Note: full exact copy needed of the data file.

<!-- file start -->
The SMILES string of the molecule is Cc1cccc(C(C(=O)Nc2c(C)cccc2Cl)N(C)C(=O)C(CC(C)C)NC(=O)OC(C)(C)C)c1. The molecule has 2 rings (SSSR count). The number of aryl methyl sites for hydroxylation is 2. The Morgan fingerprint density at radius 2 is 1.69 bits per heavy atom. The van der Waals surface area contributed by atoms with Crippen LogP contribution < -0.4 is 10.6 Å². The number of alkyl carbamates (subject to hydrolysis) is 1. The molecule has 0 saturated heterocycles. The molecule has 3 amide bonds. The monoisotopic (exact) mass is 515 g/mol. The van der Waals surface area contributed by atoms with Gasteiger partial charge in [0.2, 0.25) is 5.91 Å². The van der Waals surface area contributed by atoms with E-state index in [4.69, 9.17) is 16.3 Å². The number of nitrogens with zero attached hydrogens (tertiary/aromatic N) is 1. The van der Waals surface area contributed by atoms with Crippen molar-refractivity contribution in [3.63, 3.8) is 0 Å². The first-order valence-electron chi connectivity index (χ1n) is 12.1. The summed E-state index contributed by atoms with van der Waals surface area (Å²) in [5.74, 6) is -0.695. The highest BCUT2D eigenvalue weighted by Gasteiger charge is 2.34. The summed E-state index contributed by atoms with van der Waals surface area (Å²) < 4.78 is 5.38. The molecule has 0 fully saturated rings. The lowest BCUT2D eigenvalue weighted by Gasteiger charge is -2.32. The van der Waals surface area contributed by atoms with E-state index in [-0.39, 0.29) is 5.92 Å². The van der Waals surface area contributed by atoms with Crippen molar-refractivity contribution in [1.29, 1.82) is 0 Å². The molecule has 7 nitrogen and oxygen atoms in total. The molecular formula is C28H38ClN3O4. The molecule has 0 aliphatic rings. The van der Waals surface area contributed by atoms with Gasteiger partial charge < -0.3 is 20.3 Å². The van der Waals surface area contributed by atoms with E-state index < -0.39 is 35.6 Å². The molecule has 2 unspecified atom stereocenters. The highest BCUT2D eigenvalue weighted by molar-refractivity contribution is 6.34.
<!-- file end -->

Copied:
The SMILES string of the molecule is Cc1cccc(C(C(=O)Nc2c(C)cccc2Cl)N(C)C(=O)C(CC(C)C)NC(=O)OC(C)(C)C)c1. The molecule has 2 rings (SSSR count). The number of aryl methyl sites for hydroxylation is 2. The Morgan fingerprint density at radius 2 is 1.69 bits per heavy atom. The van der Waals surface area contributed by atoms with Crippen LogP contribution < -0.4 is 10.6 Å². The number of alkyl carbamates (subject to hydrolysis) is 1. The molecule has 0 saturated heterocycles. The molecule has 3 amide bonds. The monoisotopic (exact) mass is 515 g/mol. The van der Waals surface area contributed by atoms with Gasteiger partial charge in [0.2, 0.25) is 5.91 Å². The van der Waals surface area contributed by atoms with E-state index in [4.69, 9.17) is 16.3 Å². The number of nitrogens with zero attached hydrogens (tertiary/aromatic N) is 1. The van der Waals surface area contributed by atoms with Crippen molar-refractivity contribution in [3.63, 3.8) is 0 Å². The first-order valence-electron chi connectivity index (χ1n) is 12.1. The summed E-state index contributed by atoms with van der Waals surface area (Å²) in [5.74, 6) is -0.695. The highest BCUT2D eigenvalue weighted by Gasteiger charge is 2.34. The summed E-state index contributed by atoms with van der Waals surface area (Å²) < 4.78 is 5.38. The molecule has 0 fully saturated rings. The lowest BCUT2D eigenvalue weighted by Gasteiger charge is -2.32. The van der Waals surface area contributed by atoms with E-state index in [-0.39, 0.29) is 5.92 Å². The van der Waals surface area contributed by atoms with Crippen molar-refractivity contribution in [1.29, 1.82) is 0 Å². The molecule has 7 nitrogen and oxygen atoms in total. The molecular formula is C28H38ClN3O4. The molecule has 0 aliphatic rings. The van der Waals surface area contributed by atoms with Gasteiger partial charge < -0.3 is 20.3 Å². The van der Waals surface area contributed by atoms with E-state index < -0.39 is 35.6 Å². The molecule has 2 unspecified atom stereocenters. The highest BCUT2D eigenvalue weighted by molar-refractivity contribution is 6.34.